Probably a year or so ago, I was driving through Lockport, headed east on NY-31. One of the places that I passed was a Lutheran church building. On the front of the building is the multi-faceted symbol that you see above.
As I have grown older and become more educated, there is one thing I have come to mourn in the wake of the division between the Roman Catholic Church and the rest of the Protestant church world (CCC, falls into the Protestant vein of church history). I mourn because this division initiated the removal of images from worship in the churches that separated from the Roman Catholic Church. Initially, the removal of images was a knee-jerk reaction to the teachings of the Roman Catholic Church, which used images (or icons) as a tool for worship to help connect the worshiper to God. The more controversial use of images involved the use of images in praying to saints. In an attempt to maintain the sacredness of God and to not violate the scriptural command to not make a graven image and worship it, many reformers took this removal of art process so far that, in some church buildings, only white walls and plain furnishings became the norm.
Now, CCC’s building isn’t quite this boring. There is some color and artistic expression. But, you will notice that few of the artistic expressions in the CCC building reflect and communicate the beauty and wonder of God and his redemptive mission through the cross and grave.
Now, I am not advocating that, we start erecting and hanging images of God or saints to start venerating (worshiping) them. But, I do wish we had more artistic expressions of our faith and God, so that we could be formed into Christ-likeness through them.
Many of us that have grown-up in a modern world, have lived-through the era in which the old and traditional are passé. We have become accustomed to the old being done away-with and the new being instituted. This transition happens in all aspects of life: your tube-tv replaced with a flat-screen tv; your land-line phone replaced with a smart phone; or your newspaper replaced with online social media. The same has happened in our buildings and engineering. It is only in the past few years that rustic has become a fad — reintroducing the items of the past that we once removed.
Not all fit in this category, but I know my own generation is caught-in-the-middle of this transition. We’ve lived through the height of the modern era, with the rise of the technology age. And, we’re currently living in the era of meshing the technological age with the discarded traditions of the past. My generation seems to have a renewed interest with traditions. From what I can tell, this renewed interest indicates a desire to find identity. We desire to know who we are, what shapes us, where we come from, and what group we are part of?
Also, take this desire for tradition and rootedness and place it beside the current biblical and theological illiteracy of people in the U.S. We live in a day-and-age where people know little-to-nothing about the Bible or the Lord that it points to. One of the reasons I mourn the loss of the artistic expressions of God and the biblical story in our church buildings is because I think we are missing what our ancestors understood, but we failed to pass-down. The brothers and sisters in Christ, who came before us, covered their worship spaces with all sorts of art and expressions of God and his redemptive story. From the moment you walked into these church buildings, almost every aspect of the building communicated something about God and his redemptive story — whether it was a mosaic of Christ as the lamb of God on the floor, or the story of the Bible from creation-the gospels on stained glass windows, or the majesty of God and his realm in heaven depicted on the ceiling. One of the reasons our ancestors included this much art in their worship spaces was because it enabled illiterate people (not just illiterate in the Bible, but illiterate in language, in general) to walk into that space and still be confronted with the beauty and wonder of God and his redemptive story.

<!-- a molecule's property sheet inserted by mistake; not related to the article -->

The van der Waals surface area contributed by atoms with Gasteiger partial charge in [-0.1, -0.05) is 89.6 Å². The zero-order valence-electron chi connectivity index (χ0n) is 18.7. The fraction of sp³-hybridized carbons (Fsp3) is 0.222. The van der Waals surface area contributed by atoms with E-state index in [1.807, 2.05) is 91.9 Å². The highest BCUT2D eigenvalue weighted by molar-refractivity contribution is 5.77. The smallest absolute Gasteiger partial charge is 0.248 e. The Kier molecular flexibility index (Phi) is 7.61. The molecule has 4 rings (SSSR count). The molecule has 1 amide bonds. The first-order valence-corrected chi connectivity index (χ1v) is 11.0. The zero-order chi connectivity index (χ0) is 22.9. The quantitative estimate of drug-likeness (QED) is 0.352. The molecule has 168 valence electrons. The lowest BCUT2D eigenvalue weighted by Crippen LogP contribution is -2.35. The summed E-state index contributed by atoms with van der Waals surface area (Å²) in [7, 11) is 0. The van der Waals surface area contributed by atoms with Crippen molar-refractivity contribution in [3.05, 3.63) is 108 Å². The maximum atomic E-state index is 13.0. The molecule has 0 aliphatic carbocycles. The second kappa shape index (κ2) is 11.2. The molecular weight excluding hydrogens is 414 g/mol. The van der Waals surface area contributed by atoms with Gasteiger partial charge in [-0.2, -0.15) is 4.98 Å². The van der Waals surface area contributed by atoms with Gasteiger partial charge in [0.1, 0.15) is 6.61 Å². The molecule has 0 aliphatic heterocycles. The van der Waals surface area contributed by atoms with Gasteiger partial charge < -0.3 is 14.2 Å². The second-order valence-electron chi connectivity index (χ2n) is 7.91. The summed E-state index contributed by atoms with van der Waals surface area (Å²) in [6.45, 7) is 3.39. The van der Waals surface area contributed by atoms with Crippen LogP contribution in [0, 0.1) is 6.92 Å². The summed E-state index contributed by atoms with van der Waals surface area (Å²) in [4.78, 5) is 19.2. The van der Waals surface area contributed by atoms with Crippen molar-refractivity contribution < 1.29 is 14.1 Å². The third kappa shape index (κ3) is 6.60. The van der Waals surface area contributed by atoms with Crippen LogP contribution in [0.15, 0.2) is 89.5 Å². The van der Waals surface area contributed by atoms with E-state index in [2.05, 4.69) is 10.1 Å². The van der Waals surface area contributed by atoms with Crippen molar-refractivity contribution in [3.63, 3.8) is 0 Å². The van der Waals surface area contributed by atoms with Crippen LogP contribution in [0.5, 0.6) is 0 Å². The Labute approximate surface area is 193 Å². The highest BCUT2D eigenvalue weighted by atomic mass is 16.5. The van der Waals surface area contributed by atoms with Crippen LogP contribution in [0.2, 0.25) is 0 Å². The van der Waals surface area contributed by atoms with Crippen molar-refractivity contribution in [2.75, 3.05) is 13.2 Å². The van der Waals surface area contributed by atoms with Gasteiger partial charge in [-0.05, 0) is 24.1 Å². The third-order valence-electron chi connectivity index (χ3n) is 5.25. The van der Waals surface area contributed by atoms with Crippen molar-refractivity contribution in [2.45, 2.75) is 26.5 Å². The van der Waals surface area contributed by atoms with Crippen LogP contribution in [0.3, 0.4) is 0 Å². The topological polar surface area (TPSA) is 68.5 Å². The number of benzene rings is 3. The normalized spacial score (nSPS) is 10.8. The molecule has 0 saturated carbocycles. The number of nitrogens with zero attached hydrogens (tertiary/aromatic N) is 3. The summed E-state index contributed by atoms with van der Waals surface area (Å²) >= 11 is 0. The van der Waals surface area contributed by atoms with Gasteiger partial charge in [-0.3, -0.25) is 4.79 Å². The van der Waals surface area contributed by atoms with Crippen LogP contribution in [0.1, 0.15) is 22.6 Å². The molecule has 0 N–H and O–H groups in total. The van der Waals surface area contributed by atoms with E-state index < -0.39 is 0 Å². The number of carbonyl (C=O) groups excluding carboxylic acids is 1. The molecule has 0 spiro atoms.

The symbol I saw on the Lutheran church building in Lockport is one example of art expressing the beauty of God and his redemptive story. The circle depicts the unity of God — that he is one God. Yet, the three images depict that this one God expresses himself in three persons. The cross represents Jesus. The right hand represents God the Father. And, the dove represents the Spirit of God. It is within the trinity (One God, in three persons) that we see the Son of God, who was obedient to his heavenly Father, who loved him enough to raise him back to life, and seated him at his “right” hand, and the sent forth his Spirt to dwell within the hearts of believers (his church on earth). Within this one artistic expression, the beauty of the gospel is displayed.
This past week, we read Psalm 17. In that Psalm there is a line, “Show me the wonders of your great love, you who save by your right hand those who take refuge in you from their foes.” Throughout the Old Testament, the image of a right hand often describes God as powerful. It is used in relation to his power of deliverance (e.g. The Israelites delivered from Egypt). This image more clearly defines God when Jesus comes on the scene. As we follow the life of Jesus we see that he becomes elevated to the right hand of his Father in heaven (Luke 22:69 is one example). The right hand imagery of God now, not only depicts God’s power (e.g. Jesus’ resurrection), but also depicts his Fatherhood (e.g. The relationship between Jesus as the Son of his Heavenly Father).
How simple an image, but how powerful and impactful is the beauty and wonder that it communicates. This image, as you will recall, if included in the symbol I saw on the Lutheran church building. I hope the image of God’s right hand also causes you to wonder at the beauty, majesty, and power of God and his redemptive story through his Son Jesus.